Get flash to fully experience Pearltrees
adjective gruesome and horrifying; ghastly; horrible. of, pertaining to, dealing with, or representing death, especially its grimmer or uglier aspect. of or suggestive of the allegorical dance of death.
Origin: 1590–1600; < Latin < Greek, equivalent to dok ( eîn ) to seem, think, seem good + -ma noun suffix Word story At the turn of the 17th century, dogma entered English from the Latin term meaning “philosophical tenet.” The Greek word from which it is borrowed means “that which one thinks is true,” and comes ultimately from the Greek dokein which means “to seem good” or “think.” The origin of the word dogma acts as a reminder to English speakers that now-established principals and doctrines were once simply thoughts and opinions of ordinary people that gained popularity and eventually found their way into the universal consciousness of society. 20th century American academic and aphorist Mason Cooley concisely observed that “Under attack, sentiments harden into dogma,” suggesting that dogma is spawned as a defensive act. This idea implies that for every dogma that exists, there is a counter dogma.
Word Origin & History temerity early 15c., from M.Fr. témérité (15c.), from L. temeritatem (nom. temeritas) "blind chance, accident, rashness," from temere "by chance, blindly, casually, rashly," related to tenebrae "darkness," from PIE base *temes- "dark" (cf.
Not to be confused with the Pigeon bird. For the instant messaging client, see Pidgin (software) . A pidgin ( pron.: / ˈ p ɪ dʒ ɨ n / ), or pidgin language , is a simplified language that develops as a means of communication between two or more groups that do not have a language in common.
adjective disposed to be silent or not to speak freely; reserved. reluctant or restrained. Origin: 1825–35; < Latin reticent- (stem of reticēns ), present participle of reticēre to be silent, equivalent to re- re- + -tic-, combining form of tacēre to be silent (cf. tacit ) + -ent- -ent
Word Origin & History halcyon 1545, in halcyon dayes (L. alcyonei dies, Gk. alkyonides hemerai), 14 days of calm weather at the winter solstice, when a mythical bird (identified with the kingfisher) was said to breed in a nest floating on calm seas. From halcyon (n.), 1390, from L. halcyon, from Gk. halkyon, variant (perhaps a misspelling)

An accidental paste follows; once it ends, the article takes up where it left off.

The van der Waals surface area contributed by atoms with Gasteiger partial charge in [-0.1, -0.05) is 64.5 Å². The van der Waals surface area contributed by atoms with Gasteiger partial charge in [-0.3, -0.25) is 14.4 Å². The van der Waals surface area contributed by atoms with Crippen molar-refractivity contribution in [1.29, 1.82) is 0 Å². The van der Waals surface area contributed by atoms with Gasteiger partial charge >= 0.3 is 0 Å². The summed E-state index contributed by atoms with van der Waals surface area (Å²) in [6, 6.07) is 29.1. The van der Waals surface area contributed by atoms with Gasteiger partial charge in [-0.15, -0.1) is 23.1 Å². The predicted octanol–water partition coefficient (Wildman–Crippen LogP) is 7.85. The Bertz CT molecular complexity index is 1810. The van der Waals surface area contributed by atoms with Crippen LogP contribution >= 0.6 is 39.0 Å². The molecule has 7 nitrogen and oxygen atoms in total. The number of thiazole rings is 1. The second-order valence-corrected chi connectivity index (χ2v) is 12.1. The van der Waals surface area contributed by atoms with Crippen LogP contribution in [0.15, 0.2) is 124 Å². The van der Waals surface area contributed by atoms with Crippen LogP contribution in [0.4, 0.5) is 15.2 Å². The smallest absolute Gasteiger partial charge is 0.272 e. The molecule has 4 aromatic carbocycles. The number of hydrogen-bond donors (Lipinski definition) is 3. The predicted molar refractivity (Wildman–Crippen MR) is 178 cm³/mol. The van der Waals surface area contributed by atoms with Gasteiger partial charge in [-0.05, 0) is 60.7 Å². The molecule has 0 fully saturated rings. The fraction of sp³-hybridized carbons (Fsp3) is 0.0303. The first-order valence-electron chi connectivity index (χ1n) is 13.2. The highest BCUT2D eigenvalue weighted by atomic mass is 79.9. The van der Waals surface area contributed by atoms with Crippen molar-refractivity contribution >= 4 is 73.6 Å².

adjective (of speech, writing, etc.) high-sounding; high-flown; inflated; pretentious. Also, bom·bas·ti·cal.
Word Origin & History flotsam c.1600, from Anglo-Fr. floteson, from O.Fr. flotaison "a floating," from floter "to float" (of Gmc. origin) + -aison, from L. -ation(em).
adjective not regulated by law; lawless: Anarchic bands pillaged the countryside. Also, an·ar·chi·cal. Related forms an·ar·chi·cal·ly, adverb
adjective excessively or readily inclined to litigate: a litigious person. inclined to dispute or disagree; argumentative. Origin: 1350–1400; Middle English < Latin lītigiōsus contentious, equivalent to lītigi ( um ) a quarrel (see litigant , -ium ) + -ōsus -ous Related forms
adjective containing error ; mistaken; incorrect; wrong: an erroneous answer. straying from what is moral, decent, proper, etc. Origin: 1350–1400; Middle English < Latin errōneus straying, equivalent to errōn- (stem of errō ) wanderer (derivative of err-; see err ) + -eus -eous Related forms er·ro·ne·ous·ly, adverb
Word Origin & History idiom 1588, "form of speech peculiar to a people or place," from M.Fr. idiome, from L.L. idioma "a peculiarity in language," from Gk. idioma "peculiarity, peculiar phraseology," from idioumai "I make my own," from idios "personal, private," prop. particular to oneself, from PIE *swed-yo-, suffixed form of
noun the advance group in any field, especially in the visual, literary, or musical arts, whose works are characterized chiefly by unorthodox and experimental methods. adjective of or pertaining to the experimental treatment of artistic, musical, or literary material. belonging to the avant-garde: an avant-garde composer.
Word Origin & History quibble 1611, "a pun, a play on words," probably a dim. of quib "evasion of point at issue" (c.1550), from L. quibus "by what (things)?," dative and ablative plural of quid "what," neut. of quis (see who ). The word's overuse in legal jargon supposedly gave it the association with trivial argument.